Sunlight shafts through the gray clouds. Back across the Little Bighorn, smack against I-90, is that post-office spot Garryowen. Again, appropriate, the marching song so familiar to cavalries & infantries. I’ll try it tomorrow to see how close I can get to the river and Reno.
Reno’s diggin’ in now, up on the higher ground, Benteen comin’ up, more or less stumbling into the fight. The rider from Custer has found him for the Custer note of “Come quick…”
Not quick enough. I’m walking the trench line path Reno’s & Benteen’s basically fingernailed & clawed out of the ground, ammo boxes and horses and saddles and mules for cover.
“Where’s Custer?” starting back towards the Visitors Center on the interpretive road, sun coming out enough to light up this corner of the prairie.
Stopped now above a ravine that descends to the river. Canteens need to be filled. Reno’s brave soldiers risk it all to go down there, and hopefully back, under hostile fire.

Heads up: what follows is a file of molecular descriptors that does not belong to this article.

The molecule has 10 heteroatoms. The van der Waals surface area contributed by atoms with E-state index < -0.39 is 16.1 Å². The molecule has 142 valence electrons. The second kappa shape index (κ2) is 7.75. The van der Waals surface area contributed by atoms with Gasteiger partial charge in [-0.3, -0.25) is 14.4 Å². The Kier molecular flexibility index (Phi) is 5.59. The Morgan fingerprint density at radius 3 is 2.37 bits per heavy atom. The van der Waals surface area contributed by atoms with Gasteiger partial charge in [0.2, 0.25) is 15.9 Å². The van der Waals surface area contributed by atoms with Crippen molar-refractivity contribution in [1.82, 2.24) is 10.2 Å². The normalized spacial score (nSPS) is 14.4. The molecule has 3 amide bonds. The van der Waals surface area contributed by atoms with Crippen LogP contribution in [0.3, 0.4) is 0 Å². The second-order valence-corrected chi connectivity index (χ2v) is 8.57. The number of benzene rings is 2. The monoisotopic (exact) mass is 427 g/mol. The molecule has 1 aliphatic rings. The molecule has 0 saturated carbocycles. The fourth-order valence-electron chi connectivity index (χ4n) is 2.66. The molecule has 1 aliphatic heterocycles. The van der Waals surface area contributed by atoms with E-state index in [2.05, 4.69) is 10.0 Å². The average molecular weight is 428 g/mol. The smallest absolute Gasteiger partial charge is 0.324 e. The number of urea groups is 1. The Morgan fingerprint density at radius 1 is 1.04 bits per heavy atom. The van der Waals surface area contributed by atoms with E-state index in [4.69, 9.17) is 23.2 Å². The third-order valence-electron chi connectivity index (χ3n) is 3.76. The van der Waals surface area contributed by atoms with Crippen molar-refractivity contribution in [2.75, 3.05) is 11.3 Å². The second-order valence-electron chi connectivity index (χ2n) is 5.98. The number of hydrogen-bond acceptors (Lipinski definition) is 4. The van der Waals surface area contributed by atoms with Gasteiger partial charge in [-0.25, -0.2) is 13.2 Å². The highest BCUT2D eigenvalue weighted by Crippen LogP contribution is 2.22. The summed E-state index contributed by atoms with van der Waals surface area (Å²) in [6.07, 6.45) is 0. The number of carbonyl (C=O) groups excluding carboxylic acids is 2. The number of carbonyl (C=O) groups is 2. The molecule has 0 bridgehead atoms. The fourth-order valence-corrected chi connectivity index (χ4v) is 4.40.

I’ve been parched in ‘Nam. I don’t know if I could, here, then. I did, I guess, back then, but so many moons upon suns ago. I don’t know if I could.
The brave soldiers are getting what a government intent/bent out of shape on genocide deserves. Them, the soldiers? Ask the Sioux. Where’s Custer? Weir Point. Weir’s company, about 40 to 50 troopers starts out from Reno’s position to try and make contact with Custer. The tribes say differently. Some of the natives have repeating rifles to the 7th’s breach loaders. Odds on to the Indians. Back goes Weir’s Co. to Reno & Benteen.
Where’s Custer? I’m moving towards him, past Sharpshooter Ridge, where the tribes can take aim at Reno & Benteen. Easy pickins.
The day starts to darkin’, cloud cover and coming on winter, but still dry and chilled.
George Armstrong Custer. Yellow Hair. Son Of The Morning Star, because he’d attack at dawn. I call him Son Of The Mourning Star. I have a poem of that title that I’ll share with you a little later, when Crazy Horse is clearly in the mix.
A little later is now. Custer’s troop, about 210, is cut off, Cheyenne & Sioux & Arapaho comin’ from all directions, chasin’, cornering, escaping, closing, retreating, scattering, reforming, the natives slowly but overwhelmingly closing the deal.
The Declaration Of Independence. The Revolutionary War. The Constitution. The Civil War. Sitting Bull’s Vision of Soldiers Falling Upside Down, Dead, Into Camp. 1876. Only 100 yrs. In the making, the undoing.
Forty some of Custer’s troopers make a break, out of the encircling ones the undoing has been done to. They make it as far as the ‘Deep Ravine.’ “Come quick/and we can kill them all…”